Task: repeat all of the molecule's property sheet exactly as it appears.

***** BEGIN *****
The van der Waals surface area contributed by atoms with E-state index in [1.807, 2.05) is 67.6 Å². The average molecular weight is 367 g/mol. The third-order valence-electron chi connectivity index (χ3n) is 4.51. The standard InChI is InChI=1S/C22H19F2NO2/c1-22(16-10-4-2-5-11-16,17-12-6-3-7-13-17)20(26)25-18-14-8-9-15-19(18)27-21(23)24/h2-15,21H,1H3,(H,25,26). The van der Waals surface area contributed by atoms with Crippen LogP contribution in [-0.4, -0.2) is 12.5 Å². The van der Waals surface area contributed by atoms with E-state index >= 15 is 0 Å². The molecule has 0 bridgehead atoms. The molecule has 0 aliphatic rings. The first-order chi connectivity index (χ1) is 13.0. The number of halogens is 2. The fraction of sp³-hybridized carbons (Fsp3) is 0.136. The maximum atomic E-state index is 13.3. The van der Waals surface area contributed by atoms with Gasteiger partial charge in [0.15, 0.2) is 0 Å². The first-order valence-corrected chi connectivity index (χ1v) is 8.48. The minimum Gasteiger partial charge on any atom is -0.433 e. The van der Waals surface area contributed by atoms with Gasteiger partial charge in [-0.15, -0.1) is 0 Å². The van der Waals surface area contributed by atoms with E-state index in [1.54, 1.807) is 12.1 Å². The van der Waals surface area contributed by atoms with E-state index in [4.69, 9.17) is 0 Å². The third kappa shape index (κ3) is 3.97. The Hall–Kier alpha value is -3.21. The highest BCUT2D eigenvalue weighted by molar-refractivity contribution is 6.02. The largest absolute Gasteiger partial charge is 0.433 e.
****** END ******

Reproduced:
The van der Waals surface area contributed by atoms with E-state index in [1.807, 2.05) is 67.6 Å². The average molecular weight is 367 g/mol. The third-order valence-electron chi connectivity index (χ3n) is 4.51. The standard InChI is InChI=1S/C22H19F2NO2/c1-22(16-10-4-2-5-11-16,17-12-6-3-7-13-17)20(26)25-18-14-8-9-15-19(18)27-21(23)24/h2-15,21H,1H3,(H,25,26). The van der Waals surface area contributed by atoms with Crippen LogP contribution in [-0.4, -0.2) is 12.5 Å². The van der Waals surface area contributed by atoms with E-state index >= 15 is 0 Å². The molecule has 0 bridgehead atoms. The molecule has 0 aliphatic rings. The first-order chi connectivity index (χ1) is 13.0. The number of halogens is 2. The fraction of sp³-hybridized carbons (Fsp3) is 0.136. The maximum atomic E-state index is 13.3. The van der Waals surface area contributed by atoms with Gasteiger partial charge in [0.15, 0.2) is 0 Å². The first-order valence-corrected chi connectivity index (χ1v) is 8.48. The minimum Gasteiger partial charge on any atom is -0.433 e. The van der Waals surface area contributed by atoms with Gasteiger partial charge in [-0.15, -0.1) is 0 Å². The van der Waals surface area contributed by atoms with E-state index in [1.54, 1.807) is 12.1 Å². The van der Waals surface area contributed by atoms with E-state index in [4.69, 9.17) is 0 Å². The third kappa shape index (κ3) is 3.97. The Hall–Kier alpha value is -3.21. The highest BCUT2D eigenvalue weighted by molar-refractivity contribution is 6.02. The largest absolute Gasteiger partial charge is 0.433 e.